Annual SF State fashion show empowers students, promotes inclusivity

Thursday, May 09, 2019
Design student sews fabric for her collection

Senior design student Brittany Carroll sews together fabric for her collection, which will be exhibited at this year’s RUNWAY show.

Runway 2019: Kaleidoscope will showcase student talent while breaking barriers

By Ivan Natividad

After experiencing years of traumatic physical and emotional abuse, Hope found it hard to be alone. She was unable to perform simple daily tasks, and the slightest touch could send her into a panic attack. Last year, though, Hope found a sense of solace and confidence through San Francisco State University’s annual student-led fashion show, which showcases the talents of juniors and seniors in the Apparel Design and Merchandising program. 

Hope performed as a model — and she says it changed her forever.

“I felt so empowered,” said the graduate student in clinical rehabilitation and mental health (who prefers to go by Hope rather than her given name). “The clothes were designed for me — my identity — and I walked with dignity. The disabilities seemed to fade away. It was like I was a new person. As I walked I told myself, ‘I am here. I am Hope.’”

Hope is one of more than 160 students who are working as models, designers and promoters for this year’s 24th annual event, titled RUNWAY 2019: Kaleidoscope. As in previous years, the focus will be on pushing fashion boundaries by developing diverse and inclusive apparel. The student designers are also committed to using sustainable materials, including denim provided by The Wear Movement, an SF State project that aims to ease the strain on the environment by extending the lifecycle of clothing. The apparel brand Athleta is also providing fabrics for the students’ designs.

“I have pieces for all body types and am using women from different backgrounds. I wanted to show diversity in my collection and redefine what it means to be a woman.” — Brittany Carroll

Professor of Apparel Design & Merchandising Connie Ulasewicz says that this will be the third year the RUNWAY show will focus on the unique needs and perspectives of students with disabilities.

“That broadens and enhances [the student designers’] abilities,” she said. “It makes them stronger in the workforce and as individuals.”

Many students chose family, friends and fellow classmates to model their collections. SF State’s Disability Programs and Resource Center also referred student models with disabilities (such as Hope) who collaborated with the designers. Senior Brittany Carroll was one of two designers who collaborated with Hope on her apparel. Carroll will also showcase another collection promoting female empowerment.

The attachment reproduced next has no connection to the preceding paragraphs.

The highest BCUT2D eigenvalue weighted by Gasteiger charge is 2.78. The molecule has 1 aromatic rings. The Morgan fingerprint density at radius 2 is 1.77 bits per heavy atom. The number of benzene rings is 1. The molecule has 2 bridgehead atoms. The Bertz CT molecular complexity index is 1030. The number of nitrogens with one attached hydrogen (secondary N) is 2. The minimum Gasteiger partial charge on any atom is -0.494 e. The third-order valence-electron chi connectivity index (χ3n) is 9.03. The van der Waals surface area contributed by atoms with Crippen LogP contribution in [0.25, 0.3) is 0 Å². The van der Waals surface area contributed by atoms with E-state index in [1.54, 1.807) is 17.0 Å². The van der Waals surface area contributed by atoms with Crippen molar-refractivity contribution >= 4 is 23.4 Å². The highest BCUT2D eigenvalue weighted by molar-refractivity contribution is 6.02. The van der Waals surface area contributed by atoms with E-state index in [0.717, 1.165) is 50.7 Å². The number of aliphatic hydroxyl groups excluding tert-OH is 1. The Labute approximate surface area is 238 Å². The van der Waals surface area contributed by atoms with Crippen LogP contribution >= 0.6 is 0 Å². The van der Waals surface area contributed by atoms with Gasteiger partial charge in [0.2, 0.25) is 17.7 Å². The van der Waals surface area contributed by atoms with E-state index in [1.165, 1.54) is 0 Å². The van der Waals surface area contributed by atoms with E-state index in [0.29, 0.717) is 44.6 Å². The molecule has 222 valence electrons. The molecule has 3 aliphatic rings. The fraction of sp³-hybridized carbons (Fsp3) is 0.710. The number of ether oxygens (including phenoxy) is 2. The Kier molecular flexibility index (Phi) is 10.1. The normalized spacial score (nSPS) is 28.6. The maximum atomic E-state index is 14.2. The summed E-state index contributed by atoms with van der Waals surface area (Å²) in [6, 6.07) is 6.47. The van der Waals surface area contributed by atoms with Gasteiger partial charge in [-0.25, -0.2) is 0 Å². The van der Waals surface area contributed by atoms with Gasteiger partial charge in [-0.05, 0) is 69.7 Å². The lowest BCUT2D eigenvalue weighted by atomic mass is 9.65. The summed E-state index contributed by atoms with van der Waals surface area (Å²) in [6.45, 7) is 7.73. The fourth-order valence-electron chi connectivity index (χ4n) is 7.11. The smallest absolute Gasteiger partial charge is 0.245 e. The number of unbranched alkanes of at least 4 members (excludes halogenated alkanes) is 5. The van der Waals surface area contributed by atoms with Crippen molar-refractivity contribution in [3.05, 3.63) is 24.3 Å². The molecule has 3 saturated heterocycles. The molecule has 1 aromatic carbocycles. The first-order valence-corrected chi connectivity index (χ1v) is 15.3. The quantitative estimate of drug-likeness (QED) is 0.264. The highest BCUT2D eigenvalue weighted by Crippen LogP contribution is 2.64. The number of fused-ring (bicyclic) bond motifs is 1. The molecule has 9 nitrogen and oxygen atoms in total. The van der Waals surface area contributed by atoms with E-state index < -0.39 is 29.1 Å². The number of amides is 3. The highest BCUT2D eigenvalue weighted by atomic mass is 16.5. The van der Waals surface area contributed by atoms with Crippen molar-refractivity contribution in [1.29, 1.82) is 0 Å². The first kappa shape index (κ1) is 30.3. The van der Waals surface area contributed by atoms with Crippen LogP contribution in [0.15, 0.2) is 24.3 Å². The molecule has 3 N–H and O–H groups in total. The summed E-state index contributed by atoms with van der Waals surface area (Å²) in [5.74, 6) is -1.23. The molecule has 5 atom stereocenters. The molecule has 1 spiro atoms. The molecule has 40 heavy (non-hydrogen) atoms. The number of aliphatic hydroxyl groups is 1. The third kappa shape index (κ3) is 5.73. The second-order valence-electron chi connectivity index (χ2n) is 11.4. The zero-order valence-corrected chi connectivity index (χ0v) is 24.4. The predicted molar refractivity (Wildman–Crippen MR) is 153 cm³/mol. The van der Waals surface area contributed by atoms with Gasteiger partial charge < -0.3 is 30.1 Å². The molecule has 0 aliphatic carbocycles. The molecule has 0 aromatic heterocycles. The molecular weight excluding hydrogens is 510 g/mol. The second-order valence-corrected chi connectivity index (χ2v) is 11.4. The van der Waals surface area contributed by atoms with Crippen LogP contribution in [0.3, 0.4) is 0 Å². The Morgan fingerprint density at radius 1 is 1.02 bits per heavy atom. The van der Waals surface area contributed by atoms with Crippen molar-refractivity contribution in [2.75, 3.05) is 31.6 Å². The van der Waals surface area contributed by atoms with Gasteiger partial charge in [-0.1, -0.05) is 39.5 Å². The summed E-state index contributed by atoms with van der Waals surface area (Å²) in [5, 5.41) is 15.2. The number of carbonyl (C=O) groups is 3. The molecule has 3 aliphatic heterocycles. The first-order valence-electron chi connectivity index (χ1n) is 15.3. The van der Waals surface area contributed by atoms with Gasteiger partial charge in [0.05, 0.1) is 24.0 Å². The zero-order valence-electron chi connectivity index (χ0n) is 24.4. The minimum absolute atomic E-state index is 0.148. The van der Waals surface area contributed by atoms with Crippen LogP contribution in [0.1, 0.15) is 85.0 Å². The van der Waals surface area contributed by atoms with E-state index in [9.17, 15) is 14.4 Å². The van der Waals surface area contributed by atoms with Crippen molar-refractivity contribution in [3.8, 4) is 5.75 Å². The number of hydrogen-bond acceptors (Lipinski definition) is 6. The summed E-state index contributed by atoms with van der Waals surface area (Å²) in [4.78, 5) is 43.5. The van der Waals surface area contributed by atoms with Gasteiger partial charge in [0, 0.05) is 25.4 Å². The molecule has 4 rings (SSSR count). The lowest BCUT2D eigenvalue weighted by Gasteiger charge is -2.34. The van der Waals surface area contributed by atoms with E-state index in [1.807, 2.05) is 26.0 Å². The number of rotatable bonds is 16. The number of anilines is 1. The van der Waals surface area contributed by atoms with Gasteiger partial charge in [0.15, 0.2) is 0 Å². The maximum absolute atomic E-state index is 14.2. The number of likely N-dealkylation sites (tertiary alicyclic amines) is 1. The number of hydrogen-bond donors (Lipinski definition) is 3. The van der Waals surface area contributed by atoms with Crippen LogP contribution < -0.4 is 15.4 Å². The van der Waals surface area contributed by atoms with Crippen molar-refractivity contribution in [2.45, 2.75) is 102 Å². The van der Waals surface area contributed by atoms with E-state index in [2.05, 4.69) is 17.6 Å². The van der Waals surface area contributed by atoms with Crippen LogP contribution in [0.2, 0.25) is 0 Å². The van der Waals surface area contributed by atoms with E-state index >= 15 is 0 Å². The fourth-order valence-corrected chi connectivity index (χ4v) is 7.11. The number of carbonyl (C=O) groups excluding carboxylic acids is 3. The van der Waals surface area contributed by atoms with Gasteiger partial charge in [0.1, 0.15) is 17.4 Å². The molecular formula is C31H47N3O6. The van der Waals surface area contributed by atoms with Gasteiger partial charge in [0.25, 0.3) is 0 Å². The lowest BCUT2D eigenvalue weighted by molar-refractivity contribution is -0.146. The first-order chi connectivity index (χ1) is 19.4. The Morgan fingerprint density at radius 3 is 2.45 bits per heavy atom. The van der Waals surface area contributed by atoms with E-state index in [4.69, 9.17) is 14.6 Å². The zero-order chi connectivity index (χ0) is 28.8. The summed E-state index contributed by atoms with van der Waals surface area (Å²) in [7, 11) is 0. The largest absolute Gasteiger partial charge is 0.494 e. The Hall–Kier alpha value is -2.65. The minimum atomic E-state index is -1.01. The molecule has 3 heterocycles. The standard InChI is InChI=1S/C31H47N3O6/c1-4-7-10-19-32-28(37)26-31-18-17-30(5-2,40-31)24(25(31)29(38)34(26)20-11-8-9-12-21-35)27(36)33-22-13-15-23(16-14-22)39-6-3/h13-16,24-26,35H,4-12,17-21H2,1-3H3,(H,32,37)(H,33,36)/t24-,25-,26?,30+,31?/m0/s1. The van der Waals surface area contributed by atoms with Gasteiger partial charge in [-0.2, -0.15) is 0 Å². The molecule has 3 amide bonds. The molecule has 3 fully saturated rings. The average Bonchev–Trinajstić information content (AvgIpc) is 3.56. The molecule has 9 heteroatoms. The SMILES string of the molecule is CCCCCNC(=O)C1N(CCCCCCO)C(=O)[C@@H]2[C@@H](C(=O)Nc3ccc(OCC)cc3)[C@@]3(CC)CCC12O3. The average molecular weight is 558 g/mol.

“I have this long dramatic skirt that symbolizes us as women making a dramatic change in society,” said Carroll. “I have pieces for all body types and am using women from different backgrounds. I wanted to show diversity in my collection and redefine what it means to be a woman.”

Miranda Orellana says the RUNWAY show allows students to build up a portfolio to use after graduation. Her collection pays homage to her Salvadoran heritage by drawing inspiration from the paintings of Fernando Llort, a famous Salvadoran artist.

“In all of Latin America you’ll see his art in most homes. So, I grew up seeing his art,” Orellana said. “My collection is like an ode to him. It’s essentially what you would be wearing if you jumped into his paintings. The colors are very bright.”

Phyllis Wong, the wife of SF State President Leslie Wong, has been instrumental in making the show accessible to all campus members. She says the event’s emphasis on inclusivity and individuality lets students express their ideals through their work.

“Social justice is about valuing everybody, and that’s a powerful idea,” said Mrs. Wong. “People can go to an event like this and leave a changed person. Some may change a small amount, but some really are transformed by seeing what our students are doing.”

Hope says she looks forward to strutting her stuff on this year’s runway, and she hopes her participation inspires other people with disabilities to “sit in front of a mirror and say, ‘You are beautiful.’”

“To be a part of this amazing event made me realize, ‘Why not me? Why not Hope?’” she said.

RUNWAY 2019: Kaleidoscope will be held at SF State’s Student Life Center at Annex 1 on Thursday, May 9. The venue is wheelchair accessible. Doors open at 6:30 p.m., and the show will begin at 7:30 p.m. Tickets cost $10 for students and $30 for general admission. Visit the RUNWAY 2019: Kaleidoscope Eventbrite page for more information or to purchase tickets.

Republished from SF State News